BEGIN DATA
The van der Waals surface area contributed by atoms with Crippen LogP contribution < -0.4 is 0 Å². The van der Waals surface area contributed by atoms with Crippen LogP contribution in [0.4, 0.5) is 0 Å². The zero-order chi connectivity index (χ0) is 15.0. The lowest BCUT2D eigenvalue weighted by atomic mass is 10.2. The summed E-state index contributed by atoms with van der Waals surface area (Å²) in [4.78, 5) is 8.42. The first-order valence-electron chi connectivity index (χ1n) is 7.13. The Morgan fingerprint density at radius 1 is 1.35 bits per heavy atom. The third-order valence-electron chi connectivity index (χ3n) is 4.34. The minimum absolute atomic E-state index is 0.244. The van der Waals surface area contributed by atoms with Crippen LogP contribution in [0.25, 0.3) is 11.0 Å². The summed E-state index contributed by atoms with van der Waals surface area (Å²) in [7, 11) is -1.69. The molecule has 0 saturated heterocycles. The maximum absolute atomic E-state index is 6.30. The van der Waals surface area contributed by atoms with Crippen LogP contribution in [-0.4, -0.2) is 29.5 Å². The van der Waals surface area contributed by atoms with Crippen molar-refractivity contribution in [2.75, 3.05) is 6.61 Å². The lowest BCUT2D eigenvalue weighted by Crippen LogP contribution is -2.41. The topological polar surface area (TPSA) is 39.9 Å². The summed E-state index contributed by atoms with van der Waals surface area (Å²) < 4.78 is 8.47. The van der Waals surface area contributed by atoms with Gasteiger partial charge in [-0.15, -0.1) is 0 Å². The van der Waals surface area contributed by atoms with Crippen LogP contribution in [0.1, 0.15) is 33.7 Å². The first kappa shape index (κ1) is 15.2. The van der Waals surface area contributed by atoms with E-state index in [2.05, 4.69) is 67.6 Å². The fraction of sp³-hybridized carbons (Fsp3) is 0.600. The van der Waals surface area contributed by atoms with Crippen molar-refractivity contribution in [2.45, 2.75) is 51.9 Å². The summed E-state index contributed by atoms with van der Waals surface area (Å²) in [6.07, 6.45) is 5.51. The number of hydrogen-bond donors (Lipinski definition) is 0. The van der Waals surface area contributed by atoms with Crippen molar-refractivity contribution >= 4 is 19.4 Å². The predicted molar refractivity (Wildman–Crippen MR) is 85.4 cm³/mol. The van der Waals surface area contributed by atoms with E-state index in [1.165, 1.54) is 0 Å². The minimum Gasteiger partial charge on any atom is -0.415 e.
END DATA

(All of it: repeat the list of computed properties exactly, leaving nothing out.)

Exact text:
The van der Waals surface area contributed by atoms with Crippen LogP contribution < -0.4 is 0 Å². The van der Waals surface area contributed by atoms with Crippen LogP contribution in [0.4, 0.5) is 0 Å². The zero-order chi connectivity index (χ0) is 15.0. The lowest BCUT2D eigenvalue weighted by atomic mass is 10.2. The summed E-state index contributed by atoms with van der Waals surface area (Å²) in [4.78, 5) is 8.42. The first-order valence-electron chi connectivity index (χ1n) is 7.13. The Morgan fingerprint density at radius 1 is 1.35 bits per heavy atom. The third-order valence-electron chi connectivity index (χ3n) is 4.34. The minimum absolute atomic E-state index is 0.244. The van der Waals surface area contributed by atoms with Crippen LogP contribution in [0.25, 0.3) is 11.0 Å². The summed E-state index contributed by atoms with van der Waals surface area (Å²) in [7, 11) is -1.69. The molecule has 0 saturated heterocycles. The maximum absolute atomic E-state index is 6.30. The van der Waals surface area contributed by atoms with Crippen LogP contribution in [-0.4, -0.2) is 29.5 Å². The van der Waals surface area contributed by atoms with Crippen molar-refractivity contribution in [2.75, 3.05) is 6.61 Å². The lowest BCUT2D eigenvalue weighted by Crippen LogP contribution is -2.41. The topological polar surface area (TPSA) is 39.9 Å². The summed E-state index contributed by atoms with van der Waals surface area (Å²) < 4.78 is 8.47. The van der Waals surface area contributed by atoms with Gasteiger partial charge in [-0.15, -0.1) is 0 Å². The van der Waals surface area contributed by atoms with Crippen LogP contribution in [0.1, 0.15) is 33.7 Å². The first kappa shape index (κ1) is 15.2. The van der Waals surface area contributed by atoms with E-state index in [2.05, 4.69) is 67.6 Å². The fraction of sp³-hybridized carbons (Fsp3) is 0.600. The van der Waals surface area contributed by atoms with Crippen molar-refractivity contribution in [2.45, 2.75) is 51.9 Å². The summed E-state index contributed by atoms with van der Waals surface area (Å²) in [6.07, 6.45) is 5.51. The number of hydrogen-bond donors (Lipinski definition) is 0. The van der Waals surface area contributed by atoms with Crippen molar-refractivity contribution >= 4 is 19.4 Å². The predicted molar refractivity (Wildman–Crippen MR) is 85.4 cm³/mol. The van der Waals surface area contributed by atoms with E-state index in [1.165, 1.54) is 0 Å². The minimum Gasteiger partial charge on any atom is -0.415 e.